Would you trust a pilot to land a plane based on his gut? What if you looked in the cockpit and saw no instrumentation – no altimeter, radar, or other dials? Such a sophisticated piece of equipment as a passenger jet demands it. There’s simply too much at stake. Your business is no different.
Businesses are built upon technology — technology that is flawed, often unstable, implemented incorrectly or in a hurry, and targeted by hackers. A company’s ability to create products or deliver services is impacted when this technology fails, is abused, or manipulated. The longer these failures, security breaches, or mis-configurations go unnoticed, the greater the impact. A system to detect these events and alert personnel is as crucial to keeping the business healthy as instrumentation is to landing a jet. Without it, you’re flying blind.
Consider the following situations over which you should have operational visibility:
- Early detection and alerting for system abuse, allowing the security team to block access and fix weaknesses before personal information is stolen.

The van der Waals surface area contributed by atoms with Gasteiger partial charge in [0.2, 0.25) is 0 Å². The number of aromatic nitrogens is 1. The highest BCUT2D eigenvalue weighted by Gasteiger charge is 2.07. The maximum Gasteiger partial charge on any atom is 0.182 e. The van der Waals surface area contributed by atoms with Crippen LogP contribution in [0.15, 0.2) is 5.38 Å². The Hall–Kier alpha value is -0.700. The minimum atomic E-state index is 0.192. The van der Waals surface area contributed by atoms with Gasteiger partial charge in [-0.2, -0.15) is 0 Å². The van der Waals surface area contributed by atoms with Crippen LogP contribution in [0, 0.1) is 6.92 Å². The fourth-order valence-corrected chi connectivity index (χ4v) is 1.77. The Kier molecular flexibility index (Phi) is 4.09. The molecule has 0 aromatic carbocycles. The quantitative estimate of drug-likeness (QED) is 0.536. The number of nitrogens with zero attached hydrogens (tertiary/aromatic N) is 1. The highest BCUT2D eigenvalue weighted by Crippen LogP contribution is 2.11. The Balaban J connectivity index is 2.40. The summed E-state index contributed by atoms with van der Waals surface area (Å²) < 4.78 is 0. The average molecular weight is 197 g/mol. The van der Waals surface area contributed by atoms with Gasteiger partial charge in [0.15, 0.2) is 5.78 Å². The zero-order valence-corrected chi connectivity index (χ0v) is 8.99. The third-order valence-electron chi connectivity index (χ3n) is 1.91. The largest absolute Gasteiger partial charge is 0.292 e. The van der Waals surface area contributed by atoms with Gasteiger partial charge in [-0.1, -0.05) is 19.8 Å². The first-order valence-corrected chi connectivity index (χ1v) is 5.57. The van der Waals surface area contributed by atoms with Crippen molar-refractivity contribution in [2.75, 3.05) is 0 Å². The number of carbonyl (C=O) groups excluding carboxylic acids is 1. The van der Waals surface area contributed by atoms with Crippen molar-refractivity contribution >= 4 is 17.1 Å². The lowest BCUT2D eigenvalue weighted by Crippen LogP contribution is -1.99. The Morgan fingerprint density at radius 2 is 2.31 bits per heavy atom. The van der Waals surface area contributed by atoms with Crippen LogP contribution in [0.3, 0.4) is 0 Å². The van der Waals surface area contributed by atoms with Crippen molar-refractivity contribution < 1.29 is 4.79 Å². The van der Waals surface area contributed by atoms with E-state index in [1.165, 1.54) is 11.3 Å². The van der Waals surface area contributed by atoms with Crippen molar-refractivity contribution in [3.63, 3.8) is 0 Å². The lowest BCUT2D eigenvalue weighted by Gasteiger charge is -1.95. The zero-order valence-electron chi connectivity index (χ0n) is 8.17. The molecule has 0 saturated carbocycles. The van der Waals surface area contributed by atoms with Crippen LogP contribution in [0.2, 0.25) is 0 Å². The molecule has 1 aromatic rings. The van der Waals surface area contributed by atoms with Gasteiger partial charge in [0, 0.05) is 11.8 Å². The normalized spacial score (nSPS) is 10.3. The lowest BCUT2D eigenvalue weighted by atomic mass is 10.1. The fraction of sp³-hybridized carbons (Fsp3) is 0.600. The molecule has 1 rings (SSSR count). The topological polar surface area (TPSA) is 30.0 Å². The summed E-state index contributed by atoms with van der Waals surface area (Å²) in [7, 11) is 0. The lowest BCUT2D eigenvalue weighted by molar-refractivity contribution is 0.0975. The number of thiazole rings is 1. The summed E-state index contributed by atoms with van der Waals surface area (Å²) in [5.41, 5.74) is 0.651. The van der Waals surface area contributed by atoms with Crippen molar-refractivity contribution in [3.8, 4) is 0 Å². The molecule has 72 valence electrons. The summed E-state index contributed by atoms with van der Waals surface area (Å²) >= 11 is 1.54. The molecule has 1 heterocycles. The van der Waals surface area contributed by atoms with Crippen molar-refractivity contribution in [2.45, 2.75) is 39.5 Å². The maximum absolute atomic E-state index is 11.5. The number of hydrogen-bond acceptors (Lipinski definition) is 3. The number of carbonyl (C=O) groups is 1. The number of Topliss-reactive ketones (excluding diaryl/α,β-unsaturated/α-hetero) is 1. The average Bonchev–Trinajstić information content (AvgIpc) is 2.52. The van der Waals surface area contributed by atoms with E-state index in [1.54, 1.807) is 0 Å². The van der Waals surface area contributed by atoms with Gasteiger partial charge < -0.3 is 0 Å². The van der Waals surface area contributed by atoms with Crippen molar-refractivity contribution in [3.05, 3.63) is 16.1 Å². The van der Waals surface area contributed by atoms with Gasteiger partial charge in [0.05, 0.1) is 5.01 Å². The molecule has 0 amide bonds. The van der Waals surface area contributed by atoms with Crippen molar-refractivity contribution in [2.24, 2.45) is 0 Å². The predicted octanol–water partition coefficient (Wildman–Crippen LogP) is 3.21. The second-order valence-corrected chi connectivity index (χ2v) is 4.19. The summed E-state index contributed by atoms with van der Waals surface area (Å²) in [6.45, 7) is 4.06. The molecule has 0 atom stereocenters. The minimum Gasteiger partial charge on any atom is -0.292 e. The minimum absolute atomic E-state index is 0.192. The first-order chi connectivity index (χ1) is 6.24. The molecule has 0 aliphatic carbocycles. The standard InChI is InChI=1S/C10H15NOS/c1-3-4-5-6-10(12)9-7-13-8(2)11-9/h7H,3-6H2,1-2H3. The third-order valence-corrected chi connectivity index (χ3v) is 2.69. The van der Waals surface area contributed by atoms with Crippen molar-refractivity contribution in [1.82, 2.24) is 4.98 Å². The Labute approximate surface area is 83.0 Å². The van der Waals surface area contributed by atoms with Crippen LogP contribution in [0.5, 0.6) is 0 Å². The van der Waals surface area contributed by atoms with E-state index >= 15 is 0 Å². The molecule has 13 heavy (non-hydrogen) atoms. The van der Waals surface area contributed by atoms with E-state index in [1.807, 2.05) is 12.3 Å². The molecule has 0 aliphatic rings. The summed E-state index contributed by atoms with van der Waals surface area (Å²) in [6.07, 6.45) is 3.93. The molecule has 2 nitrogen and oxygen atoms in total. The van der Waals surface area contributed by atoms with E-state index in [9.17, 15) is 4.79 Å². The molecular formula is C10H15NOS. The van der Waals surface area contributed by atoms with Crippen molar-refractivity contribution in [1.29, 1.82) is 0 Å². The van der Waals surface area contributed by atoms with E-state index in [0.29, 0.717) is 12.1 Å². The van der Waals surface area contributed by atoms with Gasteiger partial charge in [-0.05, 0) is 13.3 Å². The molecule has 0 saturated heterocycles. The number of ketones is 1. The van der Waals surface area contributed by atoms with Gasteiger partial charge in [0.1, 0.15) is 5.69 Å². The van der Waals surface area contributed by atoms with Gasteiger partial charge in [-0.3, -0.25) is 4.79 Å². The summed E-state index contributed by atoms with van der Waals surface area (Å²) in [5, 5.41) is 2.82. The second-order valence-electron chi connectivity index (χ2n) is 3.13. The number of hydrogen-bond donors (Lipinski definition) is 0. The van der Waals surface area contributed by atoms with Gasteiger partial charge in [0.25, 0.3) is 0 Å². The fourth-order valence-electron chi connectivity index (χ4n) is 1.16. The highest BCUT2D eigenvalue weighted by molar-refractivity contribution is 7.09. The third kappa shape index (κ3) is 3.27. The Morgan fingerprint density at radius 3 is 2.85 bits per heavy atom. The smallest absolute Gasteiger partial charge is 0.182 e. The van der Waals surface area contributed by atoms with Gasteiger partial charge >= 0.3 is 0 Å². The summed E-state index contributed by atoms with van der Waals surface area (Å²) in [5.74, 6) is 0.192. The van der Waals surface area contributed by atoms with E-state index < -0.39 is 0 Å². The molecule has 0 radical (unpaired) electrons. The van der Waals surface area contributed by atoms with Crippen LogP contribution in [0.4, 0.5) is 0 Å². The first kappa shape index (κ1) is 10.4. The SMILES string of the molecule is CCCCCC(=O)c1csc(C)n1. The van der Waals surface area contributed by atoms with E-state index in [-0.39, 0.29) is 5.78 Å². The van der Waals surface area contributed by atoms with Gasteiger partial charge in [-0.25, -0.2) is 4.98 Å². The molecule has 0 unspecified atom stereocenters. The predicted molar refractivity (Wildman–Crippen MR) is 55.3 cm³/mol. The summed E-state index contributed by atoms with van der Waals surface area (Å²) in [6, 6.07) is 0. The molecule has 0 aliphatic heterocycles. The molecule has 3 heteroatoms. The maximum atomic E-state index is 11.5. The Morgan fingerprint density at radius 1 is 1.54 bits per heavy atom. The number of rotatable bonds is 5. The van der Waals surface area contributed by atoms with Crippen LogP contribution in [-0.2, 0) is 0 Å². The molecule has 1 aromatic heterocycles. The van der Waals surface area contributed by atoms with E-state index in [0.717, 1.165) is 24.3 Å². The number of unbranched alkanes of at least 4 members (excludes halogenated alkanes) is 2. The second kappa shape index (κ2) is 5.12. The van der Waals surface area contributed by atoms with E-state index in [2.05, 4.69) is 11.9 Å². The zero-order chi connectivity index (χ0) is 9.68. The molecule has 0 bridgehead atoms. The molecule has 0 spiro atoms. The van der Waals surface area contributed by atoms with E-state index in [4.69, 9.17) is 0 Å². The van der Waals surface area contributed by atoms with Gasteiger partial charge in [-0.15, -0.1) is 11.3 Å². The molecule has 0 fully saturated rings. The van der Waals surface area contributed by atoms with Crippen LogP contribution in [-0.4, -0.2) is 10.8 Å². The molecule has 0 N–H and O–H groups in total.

- Predicting when database hard drives will be at capacity allowing additional disk to be added proactively, versus an emergency upgrade at 2AM… after the disks are full.
- Knowing exactly how long it takes a customer to login to your on-line store, or whether anyone can login at all, ensuring transactions can be completed and the speed/experience is acceptable.
This is by no means and extensive list. It does represent monitoring/detection objectives we’ve quickly and successfully implemented for clients that must know immediately when systems or processes are at risk. There’s no room for error — systems must be functioning correctly, always accessible, and secure from unauthorized access. The status of these objectives (and many more) are accessible to executives and technical personnel through their AccelOps system. On-demand dashboards, deep analysis, reporting, and alerting let decision makers and system administrators take corrective and proactive action before the business is impacted.
If the CEO asks to take a look in your “IT cockpit” what would he/she see? Would they have confidence that you can help them fly the plane, or would it appear you’re flying blind?